“Around 50 percent of the people I’ve played John Company with said they never wanted to play it again,” said Tom Brewster, a board game critic at Shut Up & Sit Down, in a video essay about the game (which he ultimately recommends). “To many people this game uses horror as its playground. It revels in a period of history so monstrously evil that to even represent it is an act of violence. No matter its intentions, it cannot escape the gravity of that terror.”
Brewster’s point is further interlaced with the fact that Wehrle is a white American man who simply does not possess the same connective tissue to the injustices of empire as those who were forced to build them. The vast majority of tabletop designers fall into the same demographic. Exactly one of the top 25 board games ever made, as computed by the community database BoardGameGeek.com, was developed by a woman. And board gamers have earned the right to be suspicious of designers who are fascinated by these questionable settings. (Phil Eklund, a notorious wingnut who published and co-designed the first edition of Pax Pamir in 2015, included in the box a short essay he wrote titled “A Defense of British Colonialism,” which has been removed in all subsequent printings.) But Wehrle has also maintained that John Company is an anti-colonial project made by someone who is vested in postcolonial theory. The game’s portrayal of the East India Company is deeply unflattering—and often powerful in its condemnation—which is spelled out in the multiple articles he’s penned about his design praxis.
In fact, Wehrle has learned to make peace with the fact that once a game leaves his hands, it’s no longer up to him how it is interpreted. Case in point: Wehrle told me that toward the end of John Company’s development, one of his testers asked him if a prominent British reactionary—like Boris Johnson or Niall Ferguson—would understand the game’s acid contempt, or worse, read it as a profane celebration of the company’s legacy. “Honestly, I don’t know,” he said. “Eventually I had to decide that that’s between them and their god. I can’t possibly stop a bad actor from misreading my game.”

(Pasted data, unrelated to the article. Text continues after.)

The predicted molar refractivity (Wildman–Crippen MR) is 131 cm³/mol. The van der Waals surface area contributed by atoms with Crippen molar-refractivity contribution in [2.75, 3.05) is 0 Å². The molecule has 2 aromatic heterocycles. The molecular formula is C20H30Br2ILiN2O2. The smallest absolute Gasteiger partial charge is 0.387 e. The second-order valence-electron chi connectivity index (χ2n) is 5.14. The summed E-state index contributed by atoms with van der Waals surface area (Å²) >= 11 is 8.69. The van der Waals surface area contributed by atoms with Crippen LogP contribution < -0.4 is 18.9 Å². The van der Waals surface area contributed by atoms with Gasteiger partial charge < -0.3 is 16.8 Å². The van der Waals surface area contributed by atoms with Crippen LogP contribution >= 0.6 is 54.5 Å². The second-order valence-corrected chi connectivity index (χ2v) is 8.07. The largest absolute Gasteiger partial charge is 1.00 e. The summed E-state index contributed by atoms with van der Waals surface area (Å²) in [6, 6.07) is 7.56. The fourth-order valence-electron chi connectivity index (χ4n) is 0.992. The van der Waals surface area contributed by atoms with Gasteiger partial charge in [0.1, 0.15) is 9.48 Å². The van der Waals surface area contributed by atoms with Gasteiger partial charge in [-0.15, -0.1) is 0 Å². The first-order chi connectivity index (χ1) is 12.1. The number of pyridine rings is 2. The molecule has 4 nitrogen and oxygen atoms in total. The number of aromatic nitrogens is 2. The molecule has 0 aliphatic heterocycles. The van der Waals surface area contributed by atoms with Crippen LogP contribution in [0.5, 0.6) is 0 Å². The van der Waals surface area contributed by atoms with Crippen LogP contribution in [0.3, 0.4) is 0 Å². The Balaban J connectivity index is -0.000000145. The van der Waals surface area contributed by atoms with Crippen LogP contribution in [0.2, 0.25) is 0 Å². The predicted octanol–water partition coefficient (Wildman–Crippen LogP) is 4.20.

For what it’s worth, John Company has found a massive international audience of fans—it’s not a niche project. When the game’s second edition launched its Kickstarter it reaped a ridiculous $787,000 in funding. This is business as usual for Wehrle. Root, his best-known game—which is far less political than John Company but still depicts a bloody cycle of insurgency and occupation, albeit with adorable woodland critters taking the place of the combatants—routinely generates millions of backer dollars for its various expansions. A second printing of Pax Pamir, meanwhile, took in around $400,000, and Oath, Wehrle’s game about feudal statecraft, earned $1.1 million. The windfalls all seem to buttress Wehrle’s thesis that there is plenty of commercial space for highly esoteric, and highly confrontational, tabletop designs, and Efka Bladukas, who runs the board game–centric media brand No Pun Included, believes this is rooted in a desire for validation. If you consider yourself an avid board gamer, you may often find yourself thirsting for reassurance that the hobby is not as juvenile as it may appear from the outside. Wehrle’s projects—with their big ideas and substantial assertions about the world we live in—provide that in spades.
“There is a negative feeling attached to tabletop games, and that feeling is shame,” said Bladukas. “How do you explain to your friends that board games can be serious? That they aren’t just for kids? So I think we’ve always wanted to have games that dealt with deeper themes, so we can present them to others as a serious medium.”